I recently sat down with Gov. Bevin for an exclusive interview to hear about significant legislative progress, continuing challenges and current initiatives to address Kentucky's most pressing needs. We talked about a host of issues including foster care and adoption reform, education policy, the state pension crisis, and a special session to modernize the tax code.
It was a good interview, one of several I've conducted with him over the past couple of years. But if you'd believe some media outlets, you'd think this a rarity. The headline in the Louisville Courier-Journal (LCJ) said "Matt Bevin's media policy: Ignore reporters and control the message."
This is neither true nor fair.
Gov. Bevin freely gives interviews to reporters and media outlets all across the state who don't approach him with an axe to grind. According to Amanda Stamper, Gov. Bevin's Communication Director, they've had reporters tell the staff "I didn't want Governor Bevin to win." If you see your political opponent coming to lynch you, giving them more rope is the last thing you want to do.
Gov. Fletcher—Kentucky's last Republican governor, had his political career cut short by a big media firing squad that targeted him and failed to question the ethics of an attorney general angling for his own governorship. According to the Kentucky Gazette, the Lexington Herald-Leader (LHL) and LCJ ran 757 stories on the Fletcher personnel investigation over a 14-month time period. In comparison, there were only 193 stories of Gov. Patton/Connor sex scandal over 27 months.
Might as well call the 757 mostly negative stories against Fletcher trial by newspaper. Gov. Bevin isn't interested in that happening to his administration.
LCJ and LHL reports on the governor's recent purchase of a home (below the appraised value) from a friend whom he appointed to the Board of the Kentucky Retirement System, has raised concerns. There isn't any evidence of wrongdoing but some reporters are fanning the flames of speculation over the appearance of conflict.
It would be wise to let the facts speak for themselves, especially as big news media's credibility is at an all-time low. According to a May 24 poll by the Media Insight Project, only 17 percent of Americans believe the news media is "very accurate."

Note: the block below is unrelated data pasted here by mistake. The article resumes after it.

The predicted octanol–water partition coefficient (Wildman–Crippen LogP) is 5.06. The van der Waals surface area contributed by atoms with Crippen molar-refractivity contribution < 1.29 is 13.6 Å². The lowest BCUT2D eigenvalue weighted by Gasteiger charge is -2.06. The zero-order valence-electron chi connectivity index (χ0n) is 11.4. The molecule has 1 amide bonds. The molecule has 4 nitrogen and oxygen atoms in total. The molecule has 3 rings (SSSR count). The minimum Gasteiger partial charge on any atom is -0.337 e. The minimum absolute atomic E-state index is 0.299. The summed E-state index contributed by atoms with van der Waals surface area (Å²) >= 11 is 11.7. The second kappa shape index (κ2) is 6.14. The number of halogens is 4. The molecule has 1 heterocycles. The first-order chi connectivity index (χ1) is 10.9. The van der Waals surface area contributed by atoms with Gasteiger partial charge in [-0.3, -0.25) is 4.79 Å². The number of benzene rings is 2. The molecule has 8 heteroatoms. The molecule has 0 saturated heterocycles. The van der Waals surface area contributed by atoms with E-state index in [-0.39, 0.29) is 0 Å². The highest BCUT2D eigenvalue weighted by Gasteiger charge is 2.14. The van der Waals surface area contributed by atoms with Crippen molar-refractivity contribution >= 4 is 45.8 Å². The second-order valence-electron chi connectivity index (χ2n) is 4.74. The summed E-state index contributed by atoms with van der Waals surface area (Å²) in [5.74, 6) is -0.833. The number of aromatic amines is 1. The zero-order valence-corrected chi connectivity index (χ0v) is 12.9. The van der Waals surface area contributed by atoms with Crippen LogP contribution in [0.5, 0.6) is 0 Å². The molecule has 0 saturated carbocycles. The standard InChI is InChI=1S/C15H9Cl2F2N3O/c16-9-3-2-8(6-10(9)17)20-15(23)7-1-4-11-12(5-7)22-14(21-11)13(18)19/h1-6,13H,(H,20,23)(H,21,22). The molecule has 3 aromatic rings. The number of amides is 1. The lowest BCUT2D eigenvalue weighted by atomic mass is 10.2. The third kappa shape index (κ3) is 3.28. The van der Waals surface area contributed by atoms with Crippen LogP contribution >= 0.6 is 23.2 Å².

If Kentucky's big newspapers are truly acting as watchdogs and performing a public service to fight corruption, they should at least be consistent. Where was the ardor and determination to get to the bottom of the apparent improprieties of University of Louisville and UK board members appointed by former Gov. Steve Beshear and eventually donated to his son's campaign for attorney general? What about digging deeper to find if Beshear was in any way connected with his Personnel Secretary's kickback scheme?
Gov. Bevin told me that he can now take his "unfiltered" message directly to the public via Facebook without reporters interpreting the story. Social media platforms may be the new town halls of our day. They also appear to be the great common denominator of objectivity, allowing politicians to bypass biased reporters and share their message directly with the people. What could be more democratic?
Our technological moment opens doors of public discourse that weren't there 25 years ago when printing presses ruled. For example, Gov. Bevin held a real time Facebook Live Q & A on Adoption and the opioid crisis. Who says you need to be a reporter to have access to the governor? Seems to me all you need to be is civil and respectful.
Recently a reporter at the LCJ wrote a column and called Gov. Bevin "comrade" and likened him to a communist dictator. So who among us would be ready and willing to trust their words to that reporter?
Former president of the National Newspaper Association Chip Hutcheson told my group back in February that national media elites are "disconnected" from people and have no "accountability" to the general public. "The liberal agenda always has it's say," Hutcheson said. "I don't think the conservative agenda does."
At heart, Kentucky is a conservative state. At heart the LCJ and LHL are liberal outlets and they're losing access to the governor because their product has been weaponized against conservatives.
In my interview, Gov. Bevin called a few reporters cicadas. But the sound we hear isn't the electrified buzz from our regular summer visitors, it is more likely big news media's last gasp as they're clinging for dear life to their dwindling domain of power and influence.